Texas lawmaker seeks to protect urban drilling

AUSTIN – Across the state, drilling rigs are falling idle as plummeting crude prices knock a swaggering industry into uncertainty.

But at the Capitol, lawmakers are pressing a showdown on a signature issue of petroleum’s hydraulic fracturing era: Home rule. Disturbed by noise, pollution and even earthquakes, can cities say no to oil and gas companies?

If Rep. Phil King has his way, refusal will become much more difficult. Under a pair of bills he filed this week, cities seeking to ban fracking would need to gain approval from the state attorney general, pay the state to study the financial impact and reimburse the state for any lost tax revenue.

Retrenchment in the oil business “makes it more important,” said King, a Republican who lives west of Fort Worth and sits on the House Energy Resources Committee. “If it’s getting more difficult to hit that break-even point on an oil and gas well, you certainly don’t want other impediments. And fracking bans are a significant impediment.”

For Texans, hydraulic fracturing has produced a boom of half a decade, lifting the economy above the long aftermath of a national recession. Investors, job seekers and owners of mineral rights have all reaped rewards.

As the environmental and aesthetic costs have intruded on urban areas, residents have campaigned with some success to place local limits on fracking, which uses injections of water, sand and chemicals to dislodge hydrocarbons from the earth. Across the country, cities and even entire states have banned the process. New York, which has significant natural gas reserves upstate, took that step this week.

In Texas, several cities around the Dallas-Fort Worth Metroplex have established “setbacks” to keep rigs away from homes, schools and churches. Petitions for similar ordinances have circulated in College Station and the West Texas town of Alpine. Presidio, on the border near Big Bend Ranch State Park, plans to discuss a fracking ordinance tonight at a meeting of the City Council.

But no place in the state has taken a bolder stance than Denton, a North Texas college town that enacted a complete ban on fracking through a voter referendum in November. Within a day, the city faced lawsuits from the state’s main oil and gas trade association and from the state itself, through its General Land Office, which manages state properties including mineral rights. National environmental groups, including the Natural Resources Defense Council, have offered support to the city, which has $4 million set aside in a fund for legal defense.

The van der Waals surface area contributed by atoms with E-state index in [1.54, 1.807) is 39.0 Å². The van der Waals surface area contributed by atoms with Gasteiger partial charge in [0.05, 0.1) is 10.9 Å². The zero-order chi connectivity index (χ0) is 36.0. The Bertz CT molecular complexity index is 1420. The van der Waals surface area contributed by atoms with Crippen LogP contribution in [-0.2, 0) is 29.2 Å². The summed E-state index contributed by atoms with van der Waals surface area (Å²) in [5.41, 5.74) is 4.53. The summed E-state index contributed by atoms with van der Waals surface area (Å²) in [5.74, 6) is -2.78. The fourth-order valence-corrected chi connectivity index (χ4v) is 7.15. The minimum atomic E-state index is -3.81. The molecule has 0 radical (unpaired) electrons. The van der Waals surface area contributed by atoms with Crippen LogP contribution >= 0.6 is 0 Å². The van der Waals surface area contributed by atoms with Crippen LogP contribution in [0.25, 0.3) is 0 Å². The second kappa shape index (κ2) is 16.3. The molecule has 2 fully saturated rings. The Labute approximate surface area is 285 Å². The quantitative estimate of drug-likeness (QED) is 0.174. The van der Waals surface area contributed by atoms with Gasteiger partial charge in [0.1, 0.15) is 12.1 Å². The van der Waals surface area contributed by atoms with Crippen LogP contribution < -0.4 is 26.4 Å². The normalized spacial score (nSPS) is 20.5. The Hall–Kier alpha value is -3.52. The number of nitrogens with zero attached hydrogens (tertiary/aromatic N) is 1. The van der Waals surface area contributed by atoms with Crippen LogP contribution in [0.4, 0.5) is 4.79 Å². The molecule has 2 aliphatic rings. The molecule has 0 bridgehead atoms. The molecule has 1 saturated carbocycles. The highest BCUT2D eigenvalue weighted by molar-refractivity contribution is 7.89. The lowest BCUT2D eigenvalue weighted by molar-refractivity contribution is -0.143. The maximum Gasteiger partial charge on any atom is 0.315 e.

Private owners of mineral rights in Denton have threatened to sue on the same grounds cited by the state land office: They say the ban illegally confiscates their right to develop their subterranean minerals. In interviews and campaign materials before the election, they warned that the litigation could bankrupt the city. So far, Denton has not received notice of any such lawsuits, said a city spokeswoman, Lindsey Baker.

But the other issue at stake in the battle of Denton, the one central to the trade association lawsuit, may actually carry greater significance for the state. Under the legal concept of home rule, cities have broad powers to protect their residents’ health, safety, welfare and morals. Under state law, though, much of the power to regulate the oil and gas industry falls to the Texas Railroad Commission.

The commission, overseen by three elected officials who derive much of their campaign financing from the oil industry, has traditionally worked to clear a path for companies seeking to develop the state’s petroleum resources. Last week, Railroad Commission Chairman Christi Craddick, who has emphasized the commission’s right to issue drilling permits statewide, directed the staff to “explore the potential need for an emphasis on inspections in highly populated, urban areas throughout Texas.”

“We have heard the concerns expressed by those living in urban areas where drilling is occurring,” she said in a statement. “As the industry evolves, the Commission will continue to provide all Texans the oversight necessary to maintain a safe, clean environment in which to live and raise their families.”

For residents of cities unsatisfied with the commission’s efforts, the bills circulating here this week would significantly narrow the options for placing limits on drilling. As written, one of the bills would apply to any ordinance adopted by voter referendum. The state attorney general would first have to rule that the proposed ordinance does not conflict with state law.

The other bill, the one requiring a financial analysis and reimbursement of state tax revenue, would apply to any measure “to regulate, limit or prohibit the production, storage or transportation of oil or gas.”

“These are clear policy issues,” Rep. King said. “The Legislature just needs to deal with it before we have cities across the state fighting with friends.”

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